Sheqofah's Story

In June 2016, Sheqofah and her 22 year old daughter Nazanin sat down with New Circles to share their family’s settlement journey. A week earlier, Nazanin had graduated from Ryerson University with a BA in Criminal Justice and is now planning to apply to law school. It’s a long way from the village of Badakhshan in northern Afghanistan where Sheqofah grew up and was married to her cousin at fourteen. Faced with civil war and daily violence, they soon decided to flee the country.  

Sheqofah arrived in Thorncliffe Park in 2005 with her husband, six children and another on the way. As refugees, the family had just two pairs of clothing each. The children brought their old school uniforms and wore them to school every day.  

 

Sponsored by the government, they had a monthly allowance of $700 for rent and $1,000 for the rest of their expenses.  After a year, they starting getting an additional $500 in monthly child tax benefits, but the family struggled; seven hundred dollars a month for rent was not enough.  As well, they had to reimburse the government almost $13,000 for the cost of their travel to Canada.  

It was a great relief when a friend told Sheqofah about New Circles soon after she arrived.  When she first came, she needed everything on the list for her family, so she took all that she could.  “I was so happy. Before I could only window shop, but now I could actually bring home some clothes for my family.” That first time, Sheqofah got two tank tops she still wears to this day.

Without having to spend money on clothes, Sheqofah was able to spend more money on food, and buy healthier things, such as fruit, vegetables and meat.   

Meanwhile, Nazanin was getting teased at school because she wore the same thing every day, her old school uniform. She says, “Kids really notice what you wear, especially if you came with your traditional clothing.  It’s hard because you want to dress the way Western kids do, but can’t afford to.” She adds, “Teen shopping days are great; I was happy to find brand name clothes.  It increases your self-confidence when your clothing is good, you can go to school with pride.”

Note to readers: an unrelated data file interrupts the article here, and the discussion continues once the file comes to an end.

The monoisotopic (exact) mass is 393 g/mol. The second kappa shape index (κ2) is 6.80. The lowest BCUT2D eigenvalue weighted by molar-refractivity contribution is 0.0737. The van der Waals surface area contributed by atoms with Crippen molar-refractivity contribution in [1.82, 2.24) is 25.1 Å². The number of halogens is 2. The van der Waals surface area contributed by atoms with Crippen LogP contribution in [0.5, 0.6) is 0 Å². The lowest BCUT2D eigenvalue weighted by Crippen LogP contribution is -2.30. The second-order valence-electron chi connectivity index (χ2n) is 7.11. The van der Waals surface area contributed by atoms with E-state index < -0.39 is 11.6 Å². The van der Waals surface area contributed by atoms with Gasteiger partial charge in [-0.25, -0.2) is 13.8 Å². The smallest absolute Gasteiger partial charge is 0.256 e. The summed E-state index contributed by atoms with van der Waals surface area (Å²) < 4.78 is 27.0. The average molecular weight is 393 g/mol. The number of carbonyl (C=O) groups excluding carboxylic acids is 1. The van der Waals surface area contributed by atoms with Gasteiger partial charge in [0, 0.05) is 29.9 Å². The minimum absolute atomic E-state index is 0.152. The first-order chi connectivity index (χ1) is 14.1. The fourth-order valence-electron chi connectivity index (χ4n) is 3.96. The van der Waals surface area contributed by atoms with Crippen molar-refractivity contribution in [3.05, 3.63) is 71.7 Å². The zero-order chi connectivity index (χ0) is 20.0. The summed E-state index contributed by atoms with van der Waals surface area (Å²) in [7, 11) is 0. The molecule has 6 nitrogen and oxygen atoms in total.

Right away, Sheqofah started volunteering to give back and help others in the community.  “It was good to be somewhere where people were mostly speaking English and I made friends there as well. In fact, all the English I know came from New Circles.”

Sheqofah spoke about the many different ways that New Circles has helped her family through tough times. In 2007, they got their first computer through the Holiday Angel program. Jane Craig, our former Executive Director, would call to let her know whenever we got a delivery of diapers because “diapers are so expensive.”

Had they stayed in Afghanistan, the family's future would have been very bleak, assuming they all survived. With the Taliban and ISIS, life is not safe or secure and unemployment is very high. Girls like Nazanin get married very young and opportunities are simply not there for the children. Instead, Nazanin volunteered at New Circles to get high school community hours and got a summer job here in 2012. She credits the experience with getting a retail job at the Scarborough Town Centre, as well as helping her get a scholarship from Ryerson recognizing her volunteer leadership. “I am proud to volunteer at New Circles. Last year, I got two scholarships totalling $6,500,” she said.

And Sheqofah is paying her good fortune forward. “I have a friend now who is struggling and I’ll be bringing her to New Circles,” she says.

 

New Circles' GLOW clothing service is the largest clothing bank in Toronto. We help 12,000 people of all ages annually.